Unitarian Universalist families who want to celebrate the secular aspects of Easter can approach it from the perspective that they are commemorating the arrival of spring through the symbols of ancient pagan traditions. Parents can talk about the annual resurrection of life through plants, flowers and trees—and if they wish—encourage their children to color eggs and participate in egg hunts to celebrate the coming of spring and the changes the Earth brings. They can also approach this holiday as a time to share about their personal beliefs and be open to questions children may have about the man called Jesus—and how other families may perceive him differently than their family does.
© Agnieszka Kirinicjanow/iStockphoto
Summer is here, and for many middle class families the annual quest for what to do to keep the kids occupied has already begun. Whether it is necessary child care while parents work or enrichment activities for children who are less likely to entertain themselves than previous generations were, there are many different camp options out there.
Local day camps can focus upon athletics, exploring nature, or just plain fun, and may be organized by a YMCA or other community organizations. Other day camps are religiously themed. Many churches offer Vacation Bible School (or VBS) day camp programs. Should a Unitarian Universalist parent enroll a child in a VBS?
While I am a firm believer in teaching Unitarian Universalist children the stories of the Jewish and Christian sacred texts, and I know several Unitarian Universalist parents who have sent their children to VBS programs to educate their children in this fashion, I believe a word of caution is in order.
Most VBS programs presented by Christian churches are carefully crafted and designed with the specific goal of bringing in un-churched families to worship Christ and are often couched in seemingly secular environmental or popular themes. A few years ago, a dinosaur-themed VBS was advertised in my area. Seeing the billboard, my son was eager to attend, but when I called to inquire about it, it turns out that this particular program presented the idea that humans lived at the same years as the dinosaurs! Had my outspoken 8-year-old son actually attended, I have no doubt that he would have likely caused a real problem when he told them in matter-of-fact terms that dinosaurs have been extinct for 65 million years—long before humans inhabited the earth.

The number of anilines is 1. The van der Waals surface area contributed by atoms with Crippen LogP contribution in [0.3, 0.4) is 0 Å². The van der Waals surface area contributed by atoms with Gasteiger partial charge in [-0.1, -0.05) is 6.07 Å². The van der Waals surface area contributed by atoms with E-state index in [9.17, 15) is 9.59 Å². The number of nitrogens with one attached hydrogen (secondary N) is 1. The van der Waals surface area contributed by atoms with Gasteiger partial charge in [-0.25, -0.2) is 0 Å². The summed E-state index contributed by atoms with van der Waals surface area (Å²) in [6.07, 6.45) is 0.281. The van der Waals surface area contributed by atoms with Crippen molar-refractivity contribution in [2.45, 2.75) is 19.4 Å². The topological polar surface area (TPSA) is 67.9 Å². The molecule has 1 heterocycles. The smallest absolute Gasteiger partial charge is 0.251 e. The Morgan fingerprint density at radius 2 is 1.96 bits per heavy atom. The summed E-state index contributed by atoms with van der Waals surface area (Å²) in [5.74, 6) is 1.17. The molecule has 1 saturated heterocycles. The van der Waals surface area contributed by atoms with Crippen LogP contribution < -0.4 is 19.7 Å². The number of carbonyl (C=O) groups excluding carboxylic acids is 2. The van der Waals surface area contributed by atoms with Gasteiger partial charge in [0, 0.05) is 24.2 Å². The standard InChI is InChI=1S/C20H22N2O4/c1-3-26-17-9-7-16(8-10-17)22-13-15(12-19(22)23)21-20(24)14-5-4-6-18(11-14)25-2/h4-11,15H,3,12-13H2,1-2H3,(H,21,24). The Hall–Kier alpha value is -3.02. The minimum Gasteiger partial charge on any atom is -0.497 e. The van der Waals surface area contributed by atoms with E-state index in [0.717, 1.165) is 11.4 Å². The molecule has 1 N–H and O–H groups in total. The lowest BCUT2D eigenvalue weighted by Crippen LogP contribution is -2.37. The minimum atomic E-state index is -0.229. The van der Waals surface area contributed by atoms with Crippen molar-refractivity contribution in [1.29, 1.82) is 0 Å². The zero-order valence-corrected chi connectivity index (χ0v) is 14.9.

The summer VBS program has become a big-budget industry in recent years. Churches pour lots of money into curricula and other resources, which are sold by Christian organizations to evangelize children who are unaffiliated with a congregation or strengthen children’s ties to the church they already attend. Sending Unitarian Universalist children to many of these evangelical programs could confuse children who are in a very critical stage of faith development that involves identifying with the particular qualities of what makes their religious tradition unique and special.
One alternative, of course, is sending your child to a Unitarian Universalist church sponsored VBS or some other weeklong camp presented by UUA affiliated organizations (such as RE Week at Star Island, MountainCamp at the Mountain, and many district or regionally planned family-oriented summer camp opportunities throughout the United States). More and more UU congregations are learning about the importance of offering summer camps for children and are developing their own programs or purchasing curricula (such as Chalice Camp, written by two Unitarian Universalist religious educators). These congregations have come to understand that through a summer program of their own, Unitarian Universalist children could develop deeper connections with one another, deeper understandings of themselves as Unitarian Universalists, and a greater capacity to be articulate about our faith. In a weeklong camp, children are also able to create relationships and to explore subject matter (such as oppression and anti-racism work) on a deeper level that is just not possible in a traditional weekly Sunday school model.